16. ^ Linton, Caroline. "Capitol Police officer who responded to attack has died". CBS News. Retrieved 2021-01-11.
  17. ^ a b c d Sapien, Joshua Kaplan,Joaquin. ""No One Took Us Seriously": Black Cops Warned About Racist Capitol Police Officers for Years". ProPublica. Retrieved 2021-01-14.
  18. ^ Rudy Giuliani called for "trial by combat"
  19. ^ McCarthy, Tom; Ho, Vivian; Greve, Joan E. (January 7, 2021). "Schumer calls pro-Trump mob 'domestic terrorists' as Senate resumes election certification – live". Archived from the original on January 6, 2021. Retrieved January 6, 2021 – via www.theguardian.com.
  20. ^ "Before mob stormed US Capitol, Trump told them to 'fight like hell' –". The Boston Globe. Archived from the original on January 7, 2021. Retrieved January 7, 2021.
  21. ^ Ted Barrett, Manu Raju and Peter Nickeas. "Pro-Trump mob storms US Capitol as armed standoff takes place outside House chamber". CNN. Archived from the original on January 6, 2021. Retrieved January 6, 2021.CS1 maint: uses authors parameter (link)
  22. ^ a b Gurman, Aruna Viswanatha and Sadie (2021-01-07). "Capitol Police Weren't Prepared for Rioters, Authorities Say". Wall Street Journal. ISSN 0099-9660. Archived from the original on 2021-01-08. Retrieved 2021-01-07.
  23. ^ a b "U.S. Capitol Police issue statement on pro-Trump riots". Fox 5 DC. 2021-01-07. Retrieved 2021-01-07.
  24. ^ United States Capitol Police (7 January 2021). "Loss of USCP Officer Brian D. Sicknick". uscp.gov. Archived from the original on 8 January 2021. Retrieved 8 January 2021.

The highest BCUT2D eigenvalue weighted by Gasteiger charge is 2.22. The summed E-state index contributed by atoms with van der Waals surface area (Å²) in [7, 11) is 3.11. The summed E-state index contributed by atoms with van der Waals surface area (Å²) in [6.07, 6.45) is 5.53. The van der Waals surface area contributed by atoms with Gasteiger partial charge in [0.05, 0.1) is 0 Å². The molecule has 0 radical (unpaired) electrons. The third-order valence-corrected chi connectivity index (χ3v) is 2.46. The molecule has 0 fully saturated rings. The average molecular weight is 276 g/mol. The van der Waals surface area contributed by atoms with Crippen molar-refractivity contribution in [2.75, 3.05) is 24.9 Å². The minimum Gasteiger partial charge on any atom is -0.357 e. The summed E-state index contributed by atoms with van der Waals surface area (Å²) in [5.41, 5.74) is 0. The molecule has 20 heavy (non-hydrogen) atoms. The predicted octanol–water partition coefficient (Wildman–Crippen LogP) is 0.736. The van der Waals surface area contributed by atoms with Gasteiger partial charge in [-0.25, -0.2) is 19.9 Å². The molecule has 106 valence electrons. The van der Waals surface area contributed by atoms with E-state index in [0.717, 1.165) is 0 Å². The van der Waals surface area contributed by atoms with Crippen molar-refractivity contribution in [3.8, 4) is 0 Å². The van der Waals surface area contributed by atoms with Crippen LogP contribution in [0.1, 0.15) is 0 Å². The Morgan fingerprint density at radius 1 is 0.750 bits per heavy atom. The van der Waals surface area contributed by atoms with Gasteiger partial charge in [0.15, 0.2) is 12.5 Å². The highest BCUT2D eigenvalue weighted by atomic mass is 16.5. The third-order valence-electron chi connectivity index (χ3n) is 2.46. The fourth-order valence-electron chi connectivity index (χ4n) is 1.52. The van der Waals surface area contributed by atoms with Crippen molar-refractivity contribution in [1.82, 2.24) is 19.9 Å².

25. ^ "Police Confirm Death Of Officer Injured During Attack On Capitol". NPR.org. Archived from the original on 2021-01-08. Retrieved 2021-01-08.
  26. ^ https://www.npr.org/sections/congress-electoral-college-tally-live-updates/2021/01/10/955461525/capitol-police-officer-who-responded-to-mob-attack-dies-off-duty
  27. ^ "Actions by Police Before Trump Supporters Attacked Capitol Backfired Spectacularly". Wall Street Journal. January 8, 2021. Archived from the original on January 13, 2021.
  28. ^ Frenkel, Sheera (January 6, 2021). "The storming of Capitol Hill was organized on social media". The New York Times. ISSN 0362-4331. Archived from the original on January 6, 2021. Retrieved January 6, 2021.
  29. ^ Evan Perez, Katelyn Polantz, Phil Mattingly, Vivian Salama, Priscilla Alvarez and Betsy Klein. "'No one knew what we were supposed to be doing there.' Inside the law enforcement chaos at the Capitol". CNN. Retrieved 2021-01-07.CS1 maint: multiple names: authors list (link)
  30. ^ McSwane, Logan Jaffe,Lydia DePillis,Isaac Arnsdorf,J David. "Capitol Rioters Planned for Weeks in Plain Sight. The Police Weren't Ready". ProPublica. Archived from the original on 2021-01-09. Retrieved 2021-01-07.
  31. ^ Hosenball, Joseph Tanfani, John Shiffman, Brad Heath, Mark (2021-01-07). "How security failures enabled Trump mob to storm U.S. Capitol". Reuters. Retrieved 2021-01-07.
  32. ^ "U.S. police officials shocked by apparent police failure at Capitol". NBC News. Retrieved 2021-01-07.
  33. ^ Dewan, Shaila; MacFarquhar, Neil; Eligon, John; Triebert, Christiaan; Willis, Haley; Cooper, Stella; Engelbrecht, Cora; Hill, Evan; Ray, Arielle (2021-01-07). "Capitol Breach Draws Sharp Condemnation of Law Enforcement". The New York Times. ISSN 0362-4331. Archived from the original on 2021-01-08. Retrieved 2021-01-07.
  34. ^ Emma, Caitlin. "Capitol Police firings imminent after 'attempted coup,' top appropriator warns". POLITICO. Archived from the original on 2021-01-07. Retrieved 2021-01-07.
  35. ^ "US Capitol Police chief to resign after Wednesday's riots". CNN. Retrieved January 7, 2021.
  36. ^ https://www.theguardian.com/us-news/2021/jan/11/capitol-police-officers-suspended-riot-inauguration
  37. ^ Booker, Brakkton. "In Historic 1st, U.S. Capitol Police Name Yogananda Pittman As Acting Chief". NPR. Retrieved 2021-01-11.